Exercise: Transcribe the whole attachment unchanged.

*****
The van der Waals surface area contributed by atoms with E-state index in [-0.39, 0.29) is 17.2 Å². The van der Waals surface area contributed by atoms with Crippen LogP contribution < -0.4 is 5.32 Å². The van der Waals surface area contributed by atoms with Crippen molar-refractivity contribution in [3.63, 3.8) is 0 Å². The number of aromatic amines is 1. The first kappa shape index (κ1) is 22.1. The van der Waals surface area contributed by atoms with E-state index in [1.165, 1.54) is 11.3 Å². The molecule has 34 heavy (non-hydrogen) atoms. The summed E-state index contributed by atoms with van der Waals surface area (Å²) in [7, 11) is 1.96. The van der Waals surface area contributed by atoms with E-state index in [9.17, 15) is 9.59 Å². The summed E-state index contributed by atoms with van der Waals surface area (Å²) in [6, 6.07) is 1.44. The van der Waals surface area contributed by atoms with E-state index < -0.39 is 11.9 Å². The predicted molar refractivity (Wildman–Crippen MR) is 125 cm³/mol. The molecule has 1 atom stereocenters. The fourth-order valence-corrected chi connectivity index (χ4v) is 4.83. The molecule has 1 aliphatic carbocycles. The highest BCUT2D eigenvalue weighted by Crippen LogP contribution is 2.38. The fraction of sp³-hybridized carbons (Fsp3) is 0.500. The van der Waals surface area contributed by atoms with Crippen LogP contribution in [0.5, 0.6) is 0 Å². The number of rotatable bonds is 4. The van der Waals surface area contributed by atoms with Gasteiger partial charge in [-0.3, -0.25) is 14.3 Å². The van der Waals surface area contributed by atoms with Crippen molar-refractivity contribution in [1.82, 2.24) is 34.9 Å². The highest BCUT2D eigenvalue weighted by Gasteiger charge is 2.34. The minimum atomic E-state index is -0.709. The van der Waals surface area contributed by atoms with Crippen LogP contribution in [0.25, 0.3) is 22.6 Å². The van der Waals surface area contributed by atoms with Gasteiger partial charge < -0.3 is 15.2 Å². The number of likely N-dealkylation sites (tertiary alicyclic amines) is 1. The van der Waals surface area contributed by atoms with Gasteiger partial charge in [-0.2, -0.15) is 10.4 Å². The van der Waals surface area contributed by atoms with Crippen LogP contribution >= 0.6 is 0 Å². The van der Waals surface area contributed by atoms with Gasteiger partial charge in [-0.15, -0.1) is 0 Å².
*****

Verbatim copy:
The van der Waals surface area contributed by atoms with E-state index in [-0.39, 0.29) is 17.2 Å². The van der Waals surface area contributed by atoms with Crippen LogP contribution < -0.4 is 5.32 Å². The van der Waals surface area contributed by atoms with Crippen molar-refractivity contribution in [3.63, 3.8) is 0 Å². The number of aromatic amines is 1. The first kappa shape index (κ1) is 22.1. The van der Waals surface area contributed by atoms with E-state index in [1.165, 1.54) is 11.3 Å². The molecule has 34 heavy (non-hydrogen) atoms. The summed E-state index contributed by atoms with van der Waals surface area (Å²) in [7, 11) is 1.96. The van der Waals surface area contributed by atoms with E-state index in [9.17, 15) is 9.59 Å². The summed E-state index contributed by atoms with van der Waals surface area (Å²) in [6, 6.07) is 1.44. The van der Waals surface area contributed by atoms with E-state index < -0.39 is 11.9 Å². The predicted molar refractivity (Wildman–Crippen MR) is 125 cm³/mol. The molecule has 1 atom stereocenters. The fourth-order valence-corrected chi connectivity index (χ4v) is 4.83. The molecule has 1 aliphatic carbocycles. The highest BCUT2D eigenvalue weighted by Crippen LogP contribution is 2.38. The fraction of sp³-hybridized carbons (Fsp3) is 0.500. The van der Waals surface area contributed by atoms with Crippen LogP contribution in [0.5, 0.6) is 0 Å². The number of rotatable bonds is 4. The van der Waals surface area contributed by atoms with Gasteiger partial charge in [-0.3, -0.25) is 14.3 Å². The van der Waals surface area contributed by atoms with Crippen molar-refractivity contribution in [1.82, 2.24) is 34.9 Å². The highest BCUT2D eigenvalue weighted by Gasteiger charge is 2.34. The minimum atomic E-state index is -0.709. The van der Waals surface area contributed by atoms with Crippen LogP contribution in [0.25, 0.3) is 22.6 Å². The van der Waals surface area contributed by atoms with Gasteiger partial charge < -0.3 is 15.2 Å². The number of likely N-dealkylation sites (tertiary alicyclic amines) is 1. The van der Waals surface area contributed by atoms with Gasteiger partial charge in [-0.2, -0.15) is 10.4 Å². The van der Waals surface area contributed by atoms with Crippen LogP contribution >= 0.6 is 0 Å². The van der Waals surface area contributed by atoms with Gasteiger partial charge in [-0.15, -0.1) is 0 Å².